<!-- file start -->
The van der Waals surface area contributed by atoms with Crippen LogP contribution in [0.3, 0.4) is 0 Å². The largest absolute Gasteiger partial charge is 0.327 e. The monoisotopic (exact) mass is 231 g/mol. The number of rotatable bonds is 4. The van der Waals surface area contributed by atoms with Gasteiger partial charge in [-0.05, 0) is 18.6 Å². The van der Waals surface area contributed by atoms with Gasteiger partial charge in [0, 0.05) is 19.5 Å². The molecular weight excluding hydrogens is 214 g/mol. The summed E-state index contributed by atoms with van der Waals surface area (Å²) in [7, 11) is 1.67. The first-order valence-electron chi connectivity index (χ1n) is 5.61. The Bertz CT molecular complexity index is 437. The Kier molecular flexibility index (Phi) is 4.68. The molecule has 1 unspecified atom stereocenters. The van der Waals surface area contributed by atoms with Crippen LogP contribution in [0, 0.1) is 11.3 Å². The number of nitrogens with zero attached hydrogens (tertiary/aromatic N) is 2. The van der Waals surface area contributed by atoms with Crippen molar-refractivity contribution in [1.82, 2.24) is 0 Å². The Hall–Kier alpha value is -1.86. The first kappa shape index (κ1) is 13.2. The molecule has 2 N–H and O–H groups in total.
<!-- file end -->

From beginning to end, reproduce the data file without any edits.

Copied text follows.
The van der Waals surface area contributed by atoms with Crippen LogP contribution in [0.3, 0.4) is 0 Å². The largest absolute Gasteiger partial charge is 0.327 e. The monoisotopic (exact) mass is 231 g/mol. The number of rotatable bonds is 4. The van der Waals surface area contributed by atoms with Gasteiger partial charge in [-0.05, 0) is 18.6 Å². The van der Waals surface area contributed by atoms with Gasteiger partial charge in [0, 0.05) is 19.5 Å². The molecular weight excluding hydrogens is 214 g/mol. The summed E-state index contributed by atoms with van der Waals surface area (Å²) in [7, 11) is 1.67. The first-order valence-electron chi connectivity index (χ1n) is 5.61. The Bertz CT molecular complexity index is 437. The Kier molecular flexibility index (Phi) is 4.68. The molecule has 1 unspecified atom stereocenters. The van der Waals surface area contributed by atoms with Crippen LogP contribution in [0, 0.1) is 11.3 Å². The number of nitrogens with zero attached hydrogens (tertiary/aromatic N) is 2. The van der Waals surface area contributed by atoms with Crippen molar-refractivity contribution in [1.82, 2.24) is 0 Å². The Hall–Kier alpha value is -1.86. The first kappa shape index (κ1) is 13.2. The molecule has 2 N–H and O–H groups in total.